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Gift helps launch U.S. center to study Lyme disease

"If you live anywhere from Maine to Virginia, it's almost impossible for Lyme disease not to affect someone you know," says center director John N. Aucott, MD
Posted August 8, 2016
Alex Mason and Dr. John Aucott Alex Mason and Dr. John Aucott

First discovered in Lyme, Connecticut, 40 years ago, Lyme disease has spread rapidly in the United States, most aggressively on the Eastern Seaboard, northern California, and in the upper Midwest.

Today, it afflicts more than 300,000 people per year, making it the sixth most common reportable infectious disease in the United States. Research into its causes and cures of both the acute and chronic manifestations of Lyme disease now has its first home based at a major U.S. academic department of medicine, thanks to a dedicated group of volunteers and a new multimillion dollar gift from the Lyme Disease Research Foundation.

The Johns Hopkins Lyme Disease Clinical Research Center is mounting an ambitious research, fundraising, and communications campaign to take on the disease, which costs the U.S. economy up to $1.3 billion per year in treatment care alone.

Leading the fight are foundation founder and director of the center, John Aucott, MD, (Med '84), and Alex Mason, foundation president who now serves as chairman of the newly created Hopkins center advisory board.

Rising recently sat down with the two to talk about their goals for the center, what keeps them up at night, and why they're confident that joining forces with the scientists and clinicians in the No.1-ranked Hopkins division of Rheumatology can make the difference in improving diagnosis and treatment.

What's your interest in Lyme disease?

Aucott: After my internal medicine training at Hopkins, I was able to advance my training with an infectious disease fellowship at Case Western Reserve and I later became part of their faculty. I returned to Hopkins in 1996 and started to work on the difficult Lyme disease cases. I developed a reputation as a "go-to guy" and have now been involved with Lyme disease research and treatment for over a decade.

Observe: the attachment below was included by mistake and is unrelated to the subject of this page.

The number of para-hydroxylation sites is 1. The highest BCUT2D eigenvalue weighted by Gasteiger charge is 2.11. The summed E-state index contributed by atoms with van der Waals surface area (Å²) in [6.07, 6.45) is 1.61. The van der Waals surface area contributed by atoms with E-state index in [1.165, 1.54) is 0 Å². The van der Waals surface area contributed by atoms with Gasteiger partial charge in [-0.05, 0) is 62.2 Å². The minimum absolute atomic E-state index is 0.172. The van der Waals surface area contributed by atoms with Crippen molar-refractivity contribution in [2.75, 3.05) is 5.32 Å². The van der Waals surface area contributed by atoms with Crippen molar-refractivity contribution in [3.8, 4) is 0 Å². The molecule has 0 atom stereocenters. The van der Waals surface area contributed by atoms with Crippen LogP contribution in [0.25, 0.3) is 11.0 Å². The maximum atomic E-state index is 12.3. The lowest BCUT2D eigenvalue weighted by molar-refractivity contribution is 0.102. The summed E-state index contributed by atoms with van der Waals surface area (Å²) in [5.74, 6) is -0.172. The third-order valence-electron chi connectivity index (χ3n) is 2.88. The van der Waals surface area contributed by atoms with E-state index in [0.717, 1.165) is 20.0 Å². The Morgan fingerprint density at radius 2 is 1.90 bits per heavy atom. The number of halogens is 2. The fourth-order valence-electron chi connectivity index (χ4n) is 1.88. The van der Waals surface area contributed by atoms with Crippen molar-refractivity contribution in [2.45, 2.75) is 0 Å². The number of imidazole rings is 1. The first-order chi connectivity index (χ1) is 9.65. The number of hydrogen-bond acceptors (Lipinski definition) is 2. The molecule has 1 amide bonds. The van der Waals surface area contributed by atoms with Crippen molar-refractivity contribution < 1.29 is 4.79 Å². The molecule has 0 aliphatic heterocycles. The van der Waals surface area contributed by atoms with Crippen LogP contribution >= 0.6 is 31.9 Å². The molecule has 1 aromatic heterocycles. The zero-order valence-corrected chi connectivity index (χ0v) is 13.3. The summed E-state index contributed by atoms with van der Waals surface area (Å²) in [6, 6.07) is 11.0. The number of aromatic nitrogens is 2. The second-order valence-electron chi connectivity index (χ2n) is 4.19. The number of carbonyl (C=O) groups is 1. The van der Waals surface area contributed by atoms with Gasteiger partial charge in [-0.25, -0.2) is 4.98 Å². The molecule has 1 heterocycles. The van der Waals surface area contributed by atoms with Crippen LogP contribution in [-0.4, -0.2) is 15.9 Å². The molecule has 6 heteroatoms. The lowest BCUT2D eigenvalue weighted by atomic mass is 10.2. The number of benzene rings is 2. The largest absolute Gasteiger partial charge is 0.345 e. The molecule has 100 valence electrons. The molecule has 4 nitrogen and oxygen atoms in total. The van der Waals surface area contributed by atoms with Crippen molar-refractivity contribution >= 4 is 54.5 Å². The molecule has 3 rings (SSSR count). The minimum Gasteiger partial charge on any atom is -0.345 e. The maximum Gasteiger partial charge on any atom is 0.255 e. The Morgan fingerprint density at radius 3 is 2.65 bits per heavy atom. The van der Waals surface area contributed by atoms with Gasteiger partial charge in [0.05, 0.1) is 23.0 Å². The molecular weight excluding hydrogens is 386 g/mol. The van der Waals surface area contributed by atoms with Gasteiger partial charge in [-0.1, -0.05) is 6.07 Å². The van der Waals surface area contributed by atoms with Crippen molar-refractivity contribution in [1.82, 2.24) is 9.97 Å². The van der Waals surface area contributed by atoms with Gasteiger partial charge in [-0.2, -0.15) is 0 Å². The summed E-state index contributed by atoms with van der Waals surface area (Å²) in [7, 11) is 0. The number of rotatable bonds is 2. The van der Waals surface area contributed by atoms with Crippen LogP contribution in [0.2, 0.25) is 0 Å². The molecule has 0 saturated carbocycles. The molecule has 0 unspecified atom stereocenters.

Mason: I had the disease — some might say I still have the disease. I met with John after suffering for a long period of time with a series of difficulties for which no doctor could come up with a suitable diagnosis. He tested me and eventually started to treat me. Some long term effects are still with me, but I am much better thanks to John’s work. He's the reason I got better, and his leadership puts the Center in a position to benefit all those afflicted with the disease, not just the few of us fortunate enough to be directly under his care.

What can the newly created board bring to Hopkins?

Aucott: The new advisory board is a work in progress. Our focus is to bring in new members from areas of the country affected by disease. We want a group of responsible, dedicated, and involved people who can advocate for the center and help us raise money and awareness on a national scale.

Mason: The advisory board has three important roles:

The most obvious is fundraising. We want the center to be supported well beyond the scope of the original foundation gift.

We need to grow the center with advisory board members of diverse backgrounds who can benefit the center, complement John's skill set, and help him and his team at Hopkins become more successful from both an organizational and a fundraising standpoint.

And finally, the board offers a wonderful way to get the word out. Members of the board will obviously have a vested interest in the fight against Lyme disease. We’re looking for people who are passionate and can partner with us in transforming the center into a national leader in research and education.

What's next?

Aucott: We're fortunate to have received the generous gift from the Lyme Disease Research Foundation. If you were talking about a technology company, it is the equivalent of us moving out of the garage and into the main building. This is a great start, but we really only have one room of the building so far.

Mason: Awareness is a critical element moving forward. There is a lack of appreciation for how widespread this disease has become. The CDC last year raised its estimate of the number of cases of Lyme disease annually diagnosed from 30,000 to 300,000.

It's time to get in front of the disease before it infects more of the population. The only way we'll be able to do that is to bring the kind of money for research that we saw when we started to battle diseases like AIDS. That mobilization needs to happen quickly because Lyme disease is spreading — and it's insidious.

Learn more about how you can give to the Lyme Disease Clinical Research Center.